DISSERTATION DEFENSE ANNOUNCEMENT Ed.D. Program: Melissa Edwards Kane “A Mixed-Methods Study Examining Elementary Professional Learning Community Implementation”

11:30 am - 1:00 pm

Twenty-first century teachers need to be adaptable and open to change in order to meet the needs of an increasingly diverse student population. As such, professional development that supports teachers’ continuous growth is vital. One of the most promising forms of professional development that provides teachers with ongoing opportunities for collaboration and critical reflection are professional learning communities (PLCs) (Dufour, 2014; Owen, 2015; Tam, 2015; Vescio et al., 2008; Wells & Feun, 2013). While there is evidence of the potential of PLCs to improve the quality of instruction in schools, the favorable outcomes of PLCs are dependent on their implementation. This mixed-methods study examined PLC implementation in one New Jersey school district to inform how it might be improved. This study also aimed to learn about stakeholders’ perceptions of PLC practices and to compare these perceptions with DuFour et al.’s (2010) critical attributes of effective PLCs. By merging quantitative survey data with qualitative interview data, two cases were selected and compared to gain an understanding of the factors mediating PLC implementation. Data analysis revealed two themes: 1.) principal leadership is crucial to developing effective PLCs and includes providing supportive structures for collaboration and granting teachers the autonomy to direct their PLCs, 2.) PLC teams need to establish collaborative cultures through structured accountability, trusting relationships and engagement in collective inquiry. The implications of these findings for the school district include supporting principals in leading PLCs through ongoing professional development, developing a repository of PLC materials in the district to support teachers in developing collaborative PLCs, encouraging teacher leadership and principal-teacher collaboration through formal structures and yearly evaluation of district PLCs. Implications of these findings are also considered for principal preparation in higher education.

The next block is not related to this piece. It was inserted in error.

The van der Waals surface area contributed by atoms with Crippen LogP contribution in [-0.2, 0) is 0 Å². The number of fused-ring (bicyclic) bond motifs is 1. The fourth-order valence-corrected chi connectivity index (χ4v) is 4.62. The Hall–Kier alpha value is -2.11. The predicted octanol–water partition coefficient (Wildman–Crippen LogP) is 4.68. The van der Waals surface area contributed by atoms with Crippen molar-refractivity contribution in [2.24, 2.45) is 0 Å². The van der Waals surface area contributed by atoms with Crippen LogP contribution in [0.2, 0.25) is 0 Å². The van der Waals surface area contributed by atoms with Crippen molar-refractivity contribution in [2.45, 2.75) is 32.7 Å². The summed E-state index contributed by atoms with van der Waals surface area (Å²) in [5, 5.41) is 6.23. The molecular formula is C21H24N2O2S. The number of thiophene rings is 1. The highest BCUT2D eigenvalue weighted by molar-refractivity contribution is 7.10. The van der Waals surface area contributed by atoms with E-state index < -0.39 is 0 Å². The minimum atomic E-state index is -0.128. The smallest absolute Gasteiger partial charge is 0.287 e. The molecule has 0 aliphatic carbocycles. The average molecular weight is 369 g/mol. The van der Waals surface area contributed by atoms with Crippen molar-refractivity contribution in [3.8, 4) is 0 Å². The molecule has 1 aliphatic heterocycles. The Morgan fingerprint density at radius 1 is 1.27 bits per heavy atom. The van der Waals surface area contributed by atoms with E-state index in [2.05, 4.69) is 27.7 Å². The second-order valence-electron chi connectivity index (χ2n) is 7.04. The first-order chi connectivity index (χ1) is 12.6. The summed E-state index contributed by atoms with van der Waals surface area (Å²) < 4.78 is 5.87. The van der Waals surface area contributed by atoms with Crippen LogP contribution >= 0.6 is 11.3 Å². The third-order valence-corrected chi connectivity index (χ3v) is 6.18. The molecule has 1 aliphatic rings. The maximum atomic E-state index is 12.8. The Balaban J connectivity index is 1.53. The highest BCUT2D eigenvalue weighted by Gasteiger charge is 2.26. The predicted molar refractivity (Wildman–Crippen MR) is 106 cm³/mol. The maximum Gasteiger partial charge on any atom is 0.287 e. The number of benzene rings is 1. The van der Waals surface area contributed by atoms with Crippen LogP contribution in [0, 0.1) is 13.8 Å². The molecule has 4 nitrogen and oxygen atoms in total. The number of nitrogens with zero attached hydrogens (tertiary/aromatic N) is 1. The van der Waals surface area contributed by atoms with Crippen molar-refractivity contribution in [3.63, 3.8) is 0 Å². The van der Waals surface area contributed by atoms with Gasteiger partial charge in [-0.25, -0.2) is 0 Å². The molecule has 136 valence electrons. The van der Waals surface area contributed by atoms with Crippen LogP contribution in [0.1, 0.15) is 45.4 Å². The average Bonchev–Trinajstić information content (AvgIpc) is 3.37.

Keywords: professional learning communities, teacher leadership, distributed leadership, collaboration

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